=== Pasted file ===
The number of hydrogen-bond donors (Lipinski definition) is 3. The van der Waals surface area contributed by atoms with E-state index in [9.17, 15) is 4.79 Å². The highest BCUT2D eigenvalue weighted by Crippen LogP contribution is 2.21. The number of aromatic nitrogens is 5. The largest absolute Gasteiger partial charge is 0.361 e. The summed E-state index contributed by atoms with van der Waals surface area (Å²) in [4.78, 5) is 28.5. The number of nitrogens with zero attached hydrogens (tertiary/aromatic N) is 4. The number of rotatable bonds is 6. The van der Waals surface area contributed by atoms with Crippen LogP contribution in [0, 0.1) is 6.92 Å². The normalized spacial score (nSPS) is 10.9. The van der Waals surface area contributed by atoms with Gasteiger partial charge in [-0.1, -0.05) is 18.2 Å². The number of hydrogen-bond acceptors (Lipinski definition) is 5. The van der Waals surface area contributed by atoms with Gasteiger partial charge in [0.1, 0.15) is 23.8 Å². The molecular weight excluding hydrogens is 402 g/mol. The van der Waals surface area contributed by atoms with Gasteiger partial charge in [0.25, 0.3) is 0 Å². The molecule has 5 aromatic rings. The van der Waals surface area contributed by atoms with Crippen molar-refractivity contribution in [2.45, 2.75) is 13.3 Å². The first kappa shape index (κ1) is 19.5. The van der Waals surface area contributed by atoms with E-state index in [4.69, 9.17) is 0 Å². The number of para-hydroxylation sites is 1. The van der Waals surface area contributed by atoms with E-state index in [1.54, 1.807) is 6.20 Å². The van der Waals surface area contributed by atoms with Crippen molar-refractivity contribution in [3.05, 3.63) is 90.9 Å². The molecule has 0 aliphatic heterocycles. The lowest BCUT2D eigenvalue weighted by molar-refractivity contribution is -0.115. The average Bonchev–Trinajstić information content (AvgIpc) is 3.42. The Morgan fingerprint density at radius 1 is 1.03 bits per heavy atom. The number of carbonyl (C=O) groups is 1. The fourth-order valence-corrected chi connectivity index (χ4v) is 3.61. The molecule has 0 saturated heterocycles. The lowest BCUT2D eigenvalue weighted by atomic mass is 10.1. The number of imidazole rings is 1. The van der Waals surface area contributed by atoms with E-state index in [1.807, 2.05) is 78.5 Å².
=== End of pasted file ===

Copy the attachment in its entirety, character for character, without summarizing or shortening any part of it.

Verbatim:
The number of hydrogen-bond donors (Lipinski definition) is 3. The van der Waals surface area contributed by atoms with E-state index in [9.17, 15) is 4.79 Å². The highest BCUT2D eigenvalue weighted by Crippen LogP contribution is 2.21. The number of aromatic nitrogens is 5. The largest absolute Gasteiger partial charge is 0.361 e. The summed E-state index contributed by atoms with van der Waals surface area (Å²) in [4.78, 5) is 28.5. The number of nitrogens with zero attached hydrogens (tertiary/aromatic N) is 4. The number of rotatable bonds is 6. The van der Waals surface area contributed by atoms with Crippen LogP contribution in [0, 0.1) is 6.92 Å². The normalized spacial score (nSPS) is 10.9. The van der Waals surface area contributed by atoms with Gasteiger partial charge in [-0.1, -0.05) is 18.2 Å². The number of hydrogen-bond acceptors (Lipinski definition) is 5. The van der Waals surface area contributed by atoms with Gasteiger partial charge in [0.1, 0.15) is 23.8 Å². The molecular weight excluding hydrogens is 402 g/mol. The van der Waals surface area contributed by atoms with Gasteiger partial charge in [0.25, 0.3) is 0 Å². The molecule has 5 aromatic rings. The van der Waals surface area contributed by atoms with Crippen molar-refractivity contribution in [2.45, 2.75) is 13.3 Å². The first kappa shape index (κ1) is 19.5. The van der Waals surface area contributed by atoms with E-state index in [4.69, 9.17) is 0 Å². The number of para-hydroxylation sites is 1. The van der Waals surface area contributed by atoms with E-state index in [1.54, 1.807) is 6.20 Å². The van der Waals surface area contributed by atoms with Crippen molar-refractivity contribution in [3.05, 3.63) is 90.9 Å². The molecule has 0 aliphatic heterocycles. The lowest BCUT2D eigenvalue weighted by molar-refractivity contribution is -0.115. The average Bonchev–Trinajstić information content (AvgIpc) is 3.42. The Morgan fingerprint density at radius 1 is 1.03 bits per heavy atom. The number of carbonyl (C=O) groups is 1. The fourth-order valence-corrected chi connectivity index (χ4v) is 3.61. The molecule has 0 saturated heterocycles. The lowest BCUT2D eigenvalue weighted by atomic mass is 10.1. The number of imidazole rings is 1. The van der Waals surface area contributed by atoms with E-state index in [1.807, 2.05) is 78.5 Å².